Obedience in Society
Topics: Nazi Germany, Adolf Hitler, World War II, Orator, Civil disobedience, Nazism / Pages: 5 (1903 words) / Published: Sep 22nd, 2014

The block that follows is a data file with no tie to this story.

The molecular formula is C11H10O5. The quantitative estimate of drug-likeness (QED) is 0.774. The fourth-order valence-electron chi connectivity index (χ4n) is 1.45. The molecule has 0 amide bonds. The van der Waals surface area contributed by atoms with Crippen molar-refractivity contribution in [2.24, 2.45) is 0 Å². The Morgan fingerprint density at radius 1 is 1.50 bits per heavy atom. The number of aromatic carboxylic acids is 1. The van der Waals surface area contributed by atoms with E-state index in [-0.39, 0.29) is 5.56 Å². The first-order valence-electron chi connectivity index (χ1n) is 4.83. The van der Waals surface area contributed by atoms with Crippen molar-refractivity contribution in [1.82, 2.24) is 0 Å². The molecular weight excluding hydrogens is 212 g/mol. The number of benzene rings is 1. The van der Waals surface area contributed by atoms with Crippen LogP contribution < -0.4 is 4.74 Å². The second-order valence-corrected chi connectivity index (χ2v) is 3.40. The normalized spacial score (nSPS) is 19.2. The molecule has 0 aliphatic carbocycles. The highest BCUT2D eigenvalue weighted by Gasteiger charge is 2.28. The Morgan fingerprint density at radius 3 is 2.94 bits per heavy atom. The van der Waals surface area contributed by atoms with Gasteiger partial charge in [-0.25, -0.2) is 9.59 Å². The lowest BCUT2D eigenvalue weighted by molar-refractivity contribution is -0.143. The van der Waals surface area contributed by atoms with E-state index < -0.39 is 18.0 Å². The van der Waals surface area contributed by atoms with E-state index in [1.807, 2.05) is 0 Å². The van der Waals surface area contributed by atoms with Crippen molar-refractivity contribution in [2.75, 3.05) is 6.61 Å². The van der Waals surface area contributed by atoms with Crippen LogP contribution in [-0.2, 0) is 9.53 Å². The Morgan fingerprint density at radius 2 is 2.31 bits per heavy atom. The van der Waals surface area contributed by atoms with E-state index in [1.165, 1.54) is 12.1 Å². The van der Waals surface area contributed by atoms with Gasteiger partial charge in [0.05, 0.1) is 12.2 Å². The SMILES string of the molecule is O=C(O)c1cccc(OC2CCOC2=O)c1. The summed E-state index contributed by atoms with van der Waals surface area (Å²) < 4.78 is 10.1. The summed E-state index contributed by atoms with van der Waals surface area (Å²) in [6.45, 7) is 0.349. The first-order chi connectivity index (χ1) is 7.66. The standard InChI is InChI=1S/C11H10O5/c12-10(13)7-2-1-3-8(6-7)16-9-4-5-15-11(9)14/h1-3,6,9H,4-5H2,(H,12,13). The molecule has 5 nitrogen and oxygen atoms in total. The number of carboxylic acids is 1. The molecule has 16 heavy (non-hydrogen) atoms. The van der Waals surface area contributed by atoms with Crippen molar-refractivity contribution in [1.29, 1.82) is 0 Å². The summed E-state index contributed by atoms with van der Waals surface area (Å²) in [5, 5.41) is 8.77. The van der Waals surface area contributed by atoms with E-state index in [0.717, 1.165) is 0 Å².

Obedience in Society Growing up, children are taught to obey authority figures such as parents and teachers. As you grow older, adults are expected to obey the rules and regulations of the workplace enforced by their employer; and citizens are expected to abide by the laws imposed by the government. Usually the act of obedience becomes habit, because people do not want to face the consequences that would be due to happen otherwise. One question however, what happens when an individual’s better judgment goes against those rules and regulations that they are expected to follow? Is the individual supposed to ignore their moral code and abide by whatever their superior expects them to do? Well, Martin Luther King Jr. is a man who did not believe in the segregated structure of the United States’ society in the 1960’s. However, instead of ignoring his judgment he decided to act out against segregation, and made a difference in many people’s lives to this day. Another example. What happens when obedience to harsh laws and regulations are harmful towards society, and people only abide out of fear? A great example of this is the Holocaust. This is an instance in history where disobedience towards authority could have saved thousands of lives. Throughout history, it has been proven that disobedience can be more beneficial for the common good as opposed to obedience to strict laws and regulations imposed by authority figures. Martin Luther King Jr. was famous for his “I have a dream” speech. This speech entailed a world where segregation and racism did not exist. During the 1960’s this was a long shot. One of the most famous lines of King’s speech was “I have a dream that one day on the red hills of Georgia, the sons of former slaves and the sons of former slave owners will be able to sit down together at the table of brotherhood” (King). During this time, King’s dream was practically unheard of and that is all it was…a dream. It was a hopeless thought that many people


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